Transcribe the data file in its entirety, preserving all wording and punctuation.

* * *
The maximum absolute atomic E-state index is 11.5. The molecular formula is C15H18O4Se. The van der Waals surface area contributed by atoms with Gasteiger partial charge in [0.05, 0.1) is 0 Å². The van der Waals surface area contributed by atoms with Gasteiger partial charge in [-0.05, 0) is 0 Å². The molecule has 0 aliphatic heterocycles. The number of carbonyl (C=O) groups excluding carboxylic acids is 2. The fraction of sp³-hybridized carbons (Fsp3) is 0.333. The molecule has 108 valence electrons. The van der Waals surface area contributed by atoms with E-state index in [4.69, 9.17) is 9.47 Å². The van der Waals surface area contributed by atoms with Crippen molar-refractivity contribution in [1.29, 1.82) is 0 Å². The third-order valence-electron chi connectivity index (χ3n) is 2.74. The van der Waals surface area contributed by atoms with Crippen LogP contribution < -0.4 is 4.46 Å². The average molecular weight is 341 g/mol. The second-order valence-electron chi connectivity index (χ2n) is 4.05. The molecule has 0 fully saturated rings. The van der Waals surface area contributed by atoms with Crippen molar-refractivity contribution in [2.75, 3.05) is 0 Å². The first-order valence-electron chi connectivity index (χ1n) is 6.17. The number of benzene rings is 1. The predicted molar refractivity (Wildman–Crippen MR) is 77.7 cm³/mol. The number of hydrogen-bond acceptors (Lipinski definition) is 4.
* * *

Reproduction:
The maximum absolute atomic E-state index is 11.5. The molecular formula is C15H18O4Se. The van der Waals surface area contributed by atoms with Gasteiger partial charge in [0.05, 0.1) is 0 Å². The van der Waals surface area contributed by atoms with Gasteiger partial charge in [-0.05, 0) is 0 Å². The molecule has 0 aliphatic heterocycles. The number of carbonyl (C=O) groups excluding carboxylic acids is 2. The fraction of sp³-hybridized carbons (Fsp3) is 0.333. The molecule has 108 valence electrons. The van der Waals surface area contributed by atoms with E-state index in [4.69, 9.17) is 9.47 Å². The van der Waals surface area contributed by atoms with Crippen molar-refractivity contribution in [1.29, 1.82) is 0 Å². The third-order valence-electron chi connectivity index (χ3n) is 2.74. The van der Waals surface area contributed by atoms with Crippen LogP contribution < -0.4 is 4.46 Å². The average molecular weight is 341 g/mol. The second-order valence-electron chi connectivity index (χ2n) is 4.05. The molecule has 0 fully saturated rings. The van der Waals surface area contributed by atoms with Crippen molar-refractivity contribution in [2.75, 3.05) is 0 Å². The first-order valence-electron chi connectivity index (χ1n) is 6.17. The number of benzene rings is 1. The predicted molar refractivity (Wildman–Crippen MR) is 77.7 cm³/mol. The number of hydrogen-bond acceptors (Lipinski definition) is 4.